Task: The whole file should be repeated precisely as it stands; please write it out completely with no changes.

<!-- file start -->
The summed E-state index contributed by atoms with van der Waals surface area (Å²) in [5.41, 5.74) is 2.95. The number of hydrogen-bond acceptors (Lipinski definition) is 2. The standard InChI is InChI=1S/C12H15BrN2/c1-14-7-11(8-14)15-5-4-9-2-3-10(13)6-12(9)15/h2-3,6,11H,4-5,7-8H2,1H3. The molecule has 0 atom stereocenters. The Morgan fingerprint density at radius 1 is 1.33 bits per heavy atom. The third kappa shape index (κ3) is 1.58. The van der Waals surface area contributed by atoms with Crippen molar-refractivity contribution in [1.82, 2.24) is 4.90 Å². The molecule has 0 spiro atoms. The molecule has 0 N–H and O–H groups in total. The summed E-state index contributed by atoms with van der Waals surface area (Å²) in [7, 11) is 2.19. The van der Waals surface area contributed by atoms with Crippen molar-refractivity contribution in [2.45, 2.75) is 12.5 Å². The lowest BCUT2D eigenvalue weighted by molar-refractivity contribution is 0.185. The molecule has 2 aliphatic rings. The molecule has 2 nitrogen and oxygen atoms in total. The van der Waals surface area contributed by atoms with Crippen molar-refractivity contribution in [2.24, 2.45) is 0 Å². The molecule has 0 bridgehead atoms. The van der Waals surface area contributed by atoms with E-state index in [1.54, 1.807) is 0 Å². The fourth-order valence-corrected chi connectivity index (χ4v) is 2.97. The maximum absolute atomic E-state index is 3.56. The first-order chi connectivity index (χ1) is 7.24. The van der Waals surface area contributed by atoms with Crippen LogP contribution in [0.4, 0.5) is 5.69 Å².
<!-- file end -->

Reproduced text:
The summed E-state index contributed by atoms with van der Waals surface area (Å²) in [5.41, 5.74) is 2.95. The number of hydrogen-bond acceptors (Lipinski definition) is 2. The standard InChI is InChI=1S/C12H15BrN2/c1-14-7-11(8-14)15-5-4-9-2-3-10(13)6-12(9)15/h2-3,6,11H,4-5,7-8H2,1H3. The molecule has 0 atom stereocenters. The Morgan fingerprint density at radius 1 is 1.33 bits per heavy atom. The third kappa shape index (κ3) is 1.58. The van der Waals surface area contributed by atoms with Crippen molar-refractivity contribution in [1.82, 2.24) is 4.90 Å². The molecule has 0 spiro atoms. The molecule has 0 N–H and O–H groups in total. The summed E-state index contributed by atoms with van der Waals surface area (Å²) in [7, 11) is 2.19. The van der Waals surface area contributed by atoms with Crippen molar-refractivity contribution in [2.45, 2.75) is 12.5 Å². The lowest BCUT2D eigenvalue weighted by molar-refractivity contribution is 0.185. The molecule has 2 aliphatic rings. The molecule has 2 nitrogen and oxygen atoms in total. The van der Waals surface area contributed by atoms with Crippen molar-refractivity contribution in [2.24, 2.45) is 0 Å². The molecule has 0 bridgehead atoms. The van der Waals surface area contributed by atoms with E-state index in [1.54, 1.807) is 0 Å². The fourth-order valence-corrected chi connectivity index (χ4v) is 2.97. The maximum absolute atomic E-state index is 3.56. The first-order chi connectivity index (χ1) is 7.24. The van der Waals surface area contributed by atoms with Crippen LogP contribution in [0.4, 0.5) is 5.69 Å².